[AMRadio] FT102 and HDVL for 160

Mike Sawyer w3slk at uplink.net
Sun Oct 9 20:12:48 EDT 2005

I did this with a B&W 850A. I took some clear acrylic and dissolved it in 
acetone. I then applied the 'glue'. It turned out pretty good but I have yet 
to install it in a rig. It did wind up with some small bubbles so I would 
cut back on the solvent next time since I think they were created by to 
quick evaporation. I tried ethyl di-chloride once but made the acrylic 
almost rubbery and wouldn't set. I would have to say the ideal way to do it 
would be to use a dc power source with a current limiter. Put the pieces of 
acrylic/Plexiglas® and clamp each support. Let the coil get just warm enough 
to form into the acrylic with the ability to 'mash' the top to keep it from 
Your mileage may vary.
----- Original Message ----- 
From: "Donald Chester" <k4kyv at hotmail.com>
To: <amradio at mailman.qth.net>
Sent: Sunday, October 09, 2005 7:32 PM
Subject: Re: [AMRadio] FT102 and HDVL for 160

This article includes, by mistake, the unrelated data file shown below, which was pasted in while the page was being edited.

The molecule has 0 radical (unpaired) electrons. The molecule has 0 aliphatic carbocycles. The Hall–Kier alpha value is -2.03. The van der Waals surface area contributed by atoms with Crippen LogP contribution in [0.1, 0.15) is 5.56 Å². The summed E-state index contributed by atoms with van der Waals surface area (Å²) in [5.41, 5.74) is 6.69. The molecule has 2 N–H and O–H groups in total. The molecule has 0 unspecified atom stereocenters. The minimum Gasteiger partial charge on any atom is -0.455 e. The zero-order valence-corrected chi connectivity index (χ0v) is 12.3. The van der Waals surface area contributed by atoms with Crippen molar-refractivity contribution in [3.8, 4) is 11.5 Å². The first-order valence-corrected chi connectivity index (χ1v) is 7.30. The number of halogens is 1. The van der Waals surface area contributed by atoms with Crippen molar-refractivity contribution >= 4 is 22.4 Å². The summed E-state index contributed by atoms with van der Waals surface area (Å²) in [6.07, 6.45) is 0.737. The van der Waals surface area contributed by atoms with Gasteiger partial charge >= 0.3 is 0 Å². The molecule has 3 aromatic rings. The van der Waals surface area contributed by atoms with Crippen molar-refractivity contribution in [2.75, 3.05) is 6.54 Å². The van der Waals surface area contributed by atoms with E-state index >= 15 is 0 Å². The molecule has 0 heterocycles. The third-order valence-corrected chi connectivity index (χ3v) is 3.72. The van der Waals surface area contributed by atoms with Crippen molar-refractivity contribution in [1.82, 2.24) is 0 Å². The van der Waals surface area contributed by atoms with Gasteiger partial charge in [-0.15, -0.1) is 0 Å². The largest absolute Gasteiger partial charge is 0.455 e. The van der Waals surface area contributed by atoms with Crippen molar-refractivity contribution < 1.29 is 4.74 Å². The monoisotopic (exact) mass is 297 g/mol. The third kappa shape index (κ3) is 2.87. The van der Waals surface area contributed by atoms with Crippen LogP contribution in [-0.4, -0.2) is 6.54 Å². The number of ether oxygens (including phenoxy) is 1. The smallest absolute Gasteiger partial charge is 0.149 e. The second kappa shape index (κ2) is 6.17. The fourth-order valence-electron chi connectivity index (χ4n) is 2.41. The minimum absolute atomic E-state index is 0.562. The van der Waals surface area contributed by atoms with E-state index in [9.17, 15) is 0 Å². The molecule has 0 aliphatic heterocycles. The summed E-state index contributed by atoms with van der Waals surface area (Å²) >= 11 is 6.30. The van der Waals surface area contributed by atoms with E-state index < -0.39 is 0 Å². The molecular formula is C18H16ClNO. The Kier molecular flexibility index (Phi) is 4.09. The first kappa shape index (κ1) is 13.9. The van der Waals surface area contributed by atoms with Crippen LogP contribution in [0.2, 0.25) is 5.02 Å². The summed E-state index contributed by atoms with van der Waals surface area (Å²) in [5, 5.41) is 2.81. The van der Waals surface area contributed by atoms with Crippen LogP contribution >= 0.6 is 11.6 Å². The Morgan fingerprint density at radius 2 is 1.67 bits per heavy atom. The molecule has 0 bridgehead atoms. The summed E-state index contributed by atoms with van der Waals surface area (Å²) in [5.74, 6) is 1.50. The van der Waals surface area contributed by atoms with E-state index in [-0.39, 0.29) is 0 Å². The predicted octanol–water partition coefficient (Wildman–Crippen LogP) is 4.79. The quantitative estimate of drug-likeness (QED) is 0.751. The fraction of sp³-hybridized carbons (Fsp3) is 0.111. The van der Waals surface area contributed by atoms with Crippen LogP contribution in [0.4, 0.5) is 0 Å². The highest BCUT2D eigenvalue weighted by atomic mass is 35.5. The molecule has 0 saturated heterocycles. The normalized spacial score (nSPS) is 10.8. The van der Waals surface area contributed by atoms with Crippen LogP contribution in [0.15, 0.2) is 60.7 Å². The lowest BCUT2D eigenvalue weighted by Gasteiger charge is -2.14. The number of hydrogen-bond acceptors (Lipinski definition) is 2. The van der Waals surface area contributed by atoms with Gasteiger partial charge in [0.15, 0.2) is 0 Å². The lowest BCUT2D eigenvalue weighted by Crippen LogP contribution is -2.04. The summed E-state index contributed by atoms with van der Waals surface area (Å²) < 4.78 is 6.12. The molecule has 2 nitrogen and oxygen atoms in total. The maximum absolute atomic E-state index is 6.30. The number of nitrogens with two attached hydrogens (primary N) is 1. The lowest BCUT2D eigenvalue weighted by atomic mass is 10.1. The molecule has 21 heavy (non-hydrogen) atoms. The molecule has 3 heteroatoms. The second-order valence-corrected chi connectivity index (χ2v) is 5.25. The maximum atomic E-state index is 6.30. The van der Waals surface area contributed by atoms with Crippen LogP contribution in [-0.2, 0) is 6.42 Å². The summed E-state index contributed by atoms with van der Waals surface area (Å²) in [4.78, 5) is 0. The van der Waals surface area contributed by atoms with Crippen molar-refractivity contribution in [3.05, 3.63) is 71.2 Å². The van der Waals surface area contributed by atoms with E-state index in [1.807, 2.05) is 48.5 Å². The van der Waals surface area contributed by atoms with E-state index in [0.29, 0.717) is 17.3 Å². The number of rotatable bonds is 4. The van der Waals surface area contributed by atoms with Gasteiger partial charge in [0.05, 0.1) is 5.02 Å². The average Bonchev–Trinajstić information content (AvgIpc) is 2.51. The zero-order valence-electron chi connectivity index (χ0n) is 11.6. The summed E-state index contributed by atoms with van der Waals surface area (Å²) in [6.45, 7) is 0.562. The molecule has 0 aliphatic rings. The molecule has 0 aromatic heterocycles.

>What's the name of the epoxy that dries as clear as glass?  I imagine if it
>was applied properly, it could be made to look a lot like the bars that are
>use in B&W Coil-stock.

There is a brand called two-ton crystal clear epoxy.  As far as I can tell,
it is a very good rf dielectric.  I have used it many times to repair these
coils.  I have also used it to glue plexiglas; it works fairly well, but the
best solution for plexiglas is acrylic cement.  Plexiglas is brand name for
arcylic.  The glue looks like model airplane glue, but it is basically
plexiglas mixed with a solvent.  You can even buy liquid solvent for
plexiglas, grind up some of the plastic, mix in the solvent, and make your
own "glue."  The principle of operation is that the glue "welds" the two
pieces together by dissolving some of the plastic on the pieces to be glued,
and fusing with the glue.  When the solvent evaporates, the result is one
solid piece of acrylic.  It is very effective for sandwiching the wire of
the coil between two strips.

A couple of years ago I read an article in QST about homebrew air core
coils.  The author rigged up a mould for pouring crystal clear epoxy so that
when it  hardened it formed insulating strips just like those in the HD
series coils.  Epoxy insulated coils shoud last for ever.

Don k4kyv

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